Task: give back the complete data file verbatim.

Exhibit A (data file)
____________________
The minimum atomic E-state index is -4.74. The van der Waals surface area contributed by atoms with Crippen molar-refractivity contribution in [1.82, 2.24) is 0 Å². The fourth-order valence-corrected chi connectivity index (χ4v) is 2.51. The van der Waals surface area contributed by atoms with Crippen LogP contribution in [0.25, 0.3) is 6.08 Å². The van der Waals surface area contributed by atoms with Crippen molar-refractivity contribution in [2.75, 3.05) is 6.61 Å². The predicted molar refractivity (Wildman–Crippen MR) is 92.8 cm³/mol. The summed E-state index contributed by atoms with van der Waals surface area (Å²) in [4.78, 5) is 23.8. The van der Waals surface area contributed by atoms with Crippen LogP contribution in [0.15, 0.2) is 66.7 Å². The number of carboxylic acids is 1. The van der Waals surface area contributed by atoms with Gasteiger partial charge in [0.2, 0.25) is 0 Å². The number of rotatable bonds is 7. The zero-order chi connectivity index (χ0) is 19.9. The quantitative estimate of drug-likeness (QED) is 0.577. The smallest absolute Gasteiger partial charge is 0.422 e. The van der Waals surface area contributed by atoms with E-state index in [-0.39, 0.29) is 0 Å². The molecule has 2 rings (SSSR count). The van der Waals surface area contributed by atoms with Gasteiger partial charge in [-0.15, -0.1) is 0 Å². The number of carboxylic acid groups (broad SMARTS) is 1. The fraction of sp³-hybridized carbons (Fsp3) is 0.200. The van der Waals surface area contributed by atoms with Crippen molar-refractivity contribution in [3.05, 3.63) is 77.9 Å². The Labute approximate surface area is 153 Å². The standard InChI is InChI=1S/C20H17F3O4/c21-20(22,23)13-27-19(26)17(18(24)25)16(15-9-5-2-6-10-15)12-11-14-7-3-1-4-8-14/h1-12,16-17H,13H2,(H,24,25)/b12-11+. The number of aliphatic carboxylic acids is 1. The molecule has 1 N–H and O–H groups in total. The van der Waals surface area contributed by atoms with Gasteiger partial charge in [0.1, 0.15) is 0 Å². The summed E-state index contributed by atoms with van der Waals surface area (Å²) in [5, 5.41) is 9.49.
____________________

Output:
The minimum atomic E-state index is -4.74. The van der Waals surface area contributed by atoms with Crippen molar-refractivity contribution in [1.82, 2.24) is 0 Å². The fourth-order valence-corrected chi connectivity index (χ4v) is 2.51. The van der Waals surface area contributed by atoms with Crippen LogP contribution in [0.25, 0.3) is 6.08 Å². The van der Waals surface area contributed by atoms with Crippen molar-refractivity contribution in [2.75, 3.05) is 6.61 Å². The predicted molar refractivity (Wildman–Crippen MR) is 92.8 cm³/mol. The summed E-state index contributed by atoms with van der Waals surface area (Å²) in [4.78, 5) is 23.8. The van der Waals surface area contributed by atoms with Crippen LogP contribution in [0.15, 0.2) is 66.7 Å². The number of carboxylic acids is 1. The van der Waals surface area contributed by atoms with Gasteiger partial charge in [0.2, 0.25) is 0 Å². The number of rotatable bonds is 7. The zero-order chi connectivity index (χ0) is 19.9. The quantitative estimate of drug-likeness (QED) is 0.577. The smallest absolute Gasteiger partial charge is 0.422 e. The van der Waals surface area contributed by atoms with E-state index in [-0.39, 0.29) is 0 Å². The molecule has 2 rings (SSSR count). The van der Waals surface area contributed by atoms with Gasteiger partial charge in [-0.15, -0.1) is 0 Å². The number of carboxylic acid groups (broad SMARTS) is 1. The fraction of sp³-hybridized carbons (Fsp3) is 0.200. The van der Waals surface area contributed by atoms with Crippen molar-refractivity contribution in [3.05, 3.63) is 77.9 Å². The Labute approximate surface area is 153 Å². The standard InChI is InChI=1S/C20H17F3O4/c21-20(22,23)13-27-19(26)17(18(24)25)16(15-9-5-2-6-10-15)12-11-14-7-3-1-4-8-14/h1-12,16-17H,13H2,(H,24,25)/b12-11+. The number of aliphatic carboxylic acids is 1. The molecule has 1 N–H and O–H groups in total. The van der Waals surface area contributed by atoms with Gasteiger partial charge in [0.1, 0.15) is 0 Å². The summed E-state index contributed by atoms with van der Waals surface area (Å²) in [5, 5.41) is 9.49.